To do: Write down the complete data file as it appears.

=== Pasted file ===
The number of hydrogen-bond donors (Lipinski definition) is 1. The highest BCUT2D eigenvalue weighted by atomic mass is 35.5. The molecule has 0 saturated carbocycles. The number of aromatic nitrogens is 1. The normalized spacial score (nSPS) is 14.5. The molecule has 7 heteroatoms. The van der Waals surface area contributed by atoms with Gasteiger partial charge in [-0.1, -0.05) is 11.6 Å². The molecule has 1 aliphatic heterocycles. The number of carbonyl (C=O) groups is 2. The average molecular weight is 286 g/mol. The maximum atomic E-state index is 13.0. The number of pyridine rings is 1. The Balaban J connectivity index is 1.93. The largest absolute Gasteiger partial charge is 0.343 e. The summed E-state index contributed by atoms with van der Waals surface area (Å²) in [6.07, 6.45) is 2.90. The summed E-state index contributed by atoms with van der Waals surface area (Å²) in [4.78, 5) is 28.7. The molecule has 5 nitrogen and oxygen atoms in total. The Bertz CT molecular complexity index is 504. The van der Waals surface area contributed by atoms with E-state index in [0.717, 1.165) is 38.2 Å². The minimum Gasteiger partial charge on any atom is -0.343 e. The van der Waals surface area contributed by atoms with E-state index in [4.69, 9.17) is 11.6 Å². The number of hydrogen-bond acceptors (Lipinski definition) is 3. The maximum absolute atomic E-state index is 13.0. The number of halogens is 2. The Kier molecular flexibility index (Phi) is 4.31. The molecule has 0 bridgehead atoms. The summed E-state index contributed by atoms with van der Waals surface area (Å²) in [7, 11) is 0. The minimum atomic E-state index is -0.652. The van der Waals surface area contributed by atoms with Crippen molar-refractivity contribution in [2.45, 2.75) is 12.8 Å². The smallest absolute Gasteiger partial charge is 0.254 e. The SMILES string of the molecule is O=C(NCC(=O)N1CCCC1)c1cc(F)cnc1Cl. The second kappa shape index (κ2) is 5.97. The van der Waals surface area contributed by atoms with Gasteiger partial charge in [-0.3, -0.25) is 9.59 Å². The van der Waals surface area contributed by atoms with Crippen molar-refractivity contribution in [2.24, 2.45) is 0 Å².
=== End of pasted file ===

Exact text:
The number of hydrogen-bond donors (Lipinski definition) is 1. The highest BCUT2D eigenvalue weighted by atomic mass is 35.5. The molecule has 0 saturated carbocycles. The number of aromatic nitrogens is 1. The normalized spacial score (nSPS) is 14.5. The molecule has 7 heteroatoms. The van der Waals surface area contributed by atoms with Gasteiger partial charge in [-0.1, -0.05) is 11.6 Å². The molecule has 1 aliphatic heterocycles. The number of carbonyl (C=O) groups is 2. The average molecular weight is 286 g/mol. The maximum atomic E-state index is 13.0. The number of pyridine rings is 1. The Balaban J connectivity index is 1.93. The largest absolute Gasteiger partial charge is 0.343 e. The summed E-state index contributed by atoms with van der Waals surface area (Å²) in [6.07, 6.45) is 2.90. The summed E-state index contributed by atoms with van der Waals surface area (Å²) in [4.78, 5) is 28.7. The molecule has 5 nitrogen and oxygen atoms in total. The Bertz CT molecular complexity index is 504. The van der Waals surface area contributed by atoms with E-state index in [0.717, 1.165) is 38.2 Å². The minimum Gasteiger partial charge on any atom is -0.343 e. The van der Waals surface area contributed by atoms with E-state index in [4.69, 9.17) is 11.6 Å². The number of hydrogen-bond acceptors (Lipinski definition) is 3. The maximum absolute atomic E-state index is 13.0. The number of halogens is 2. The Kier molecular flexibility index (Phi) is 4.31. The molecule has 0 bridgehead atoms. The summed E-state index contributed by atoms with van der Waals surface area (Å²) in [7, 11) is 0. The minimum atomic E-state index is -0.652. The van der Waals surface area contributed by atoms with Crippen molar-refractivity contribution in [2.45, 2.75) is 12.8 Å². The smallest absolute Gasteiger partial charge is 0.254 e. The SMILES string of the molecule is O=C(NCC(=O)N1CCCC1)c1cc(F)cnc1Cl. The second kappa shape index (κ2) is 5.97. The van der Waals surface area contributed by atoms with Gasteiger partial charge in [-0.3, -0.25) is 9.59 Å². The van der Waals surface area contributed by atoms with Crippen molar-refractivity contribution in [2.24, 2.45) is 0 Å².